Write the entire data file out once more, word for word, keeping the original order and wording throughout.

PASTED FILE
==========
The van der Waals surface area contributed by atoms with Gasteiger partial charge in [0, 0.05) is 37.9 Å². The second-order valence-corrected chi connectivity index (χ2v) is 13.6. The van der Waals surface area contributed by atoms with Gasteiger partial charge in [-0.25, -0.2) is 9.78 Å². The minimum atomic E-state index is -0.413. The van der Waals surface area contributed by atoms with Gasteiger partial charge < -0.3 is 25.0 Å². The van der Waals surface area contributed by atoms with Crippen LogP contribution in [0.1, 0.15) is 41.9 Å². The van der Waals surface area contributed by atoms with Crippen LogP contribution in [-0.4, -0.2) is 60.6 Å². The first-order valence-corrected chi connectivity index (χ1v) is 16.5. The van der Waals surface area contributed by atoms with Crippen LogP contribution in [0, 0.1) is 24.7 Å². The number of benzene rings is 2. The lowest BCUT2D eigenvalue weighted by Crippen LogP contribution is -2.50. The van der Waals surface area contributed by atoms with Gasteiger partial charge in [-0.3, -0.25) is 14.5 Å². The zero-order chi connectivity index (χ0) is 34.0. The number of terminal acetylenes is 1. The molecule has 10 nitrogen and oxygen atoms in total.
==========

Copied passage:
The van der Waals surface area contributed by atoms with Gasteiger partial charge in [0, 0.05) is 37.9 Å². The second-order valence-corrected chi connectivity index (χ2v) is 13.6. The van der Waals surface area contributed by atoms with Gasteiger partial charge in [-0.25, -0.2) is 9.78 Å². The minimum atomic E-state index is -0.413. The van der Waals surface area contributed by atoms with Gasteiger partial charge < -0.3 is 25.0 Å². The van der Waals surface area contributed by atoms with Crippen LogP contribution in [0.1, 0.15) is 41.9 Å². The van der Waals surface area contributed by atoms with Crippen LogP contribution in [-0.4, -0.2) is 60.6 Å². The first-order valence-corrected chi connectivity index (χ1v) is 16.5. The van der Waals surface area contributed by atoms with Crippen LogP contribution in [0, 0.1) is 24.7 Å². The number of benzene rings is 2. The lowest BCUT2D eigenvalue weighted by Crippen LogP contribution is -2.50. The van der Waals surface area contributed by atoms with Gasteiger partial charge in [-0.3, -0.25) is 14.5 Å². The zero-order chi connectivity index (χ0) is 34.0. The number of terminal acetylenes is 1. The molecule has 10 nitrogen and oxygen atoms in total.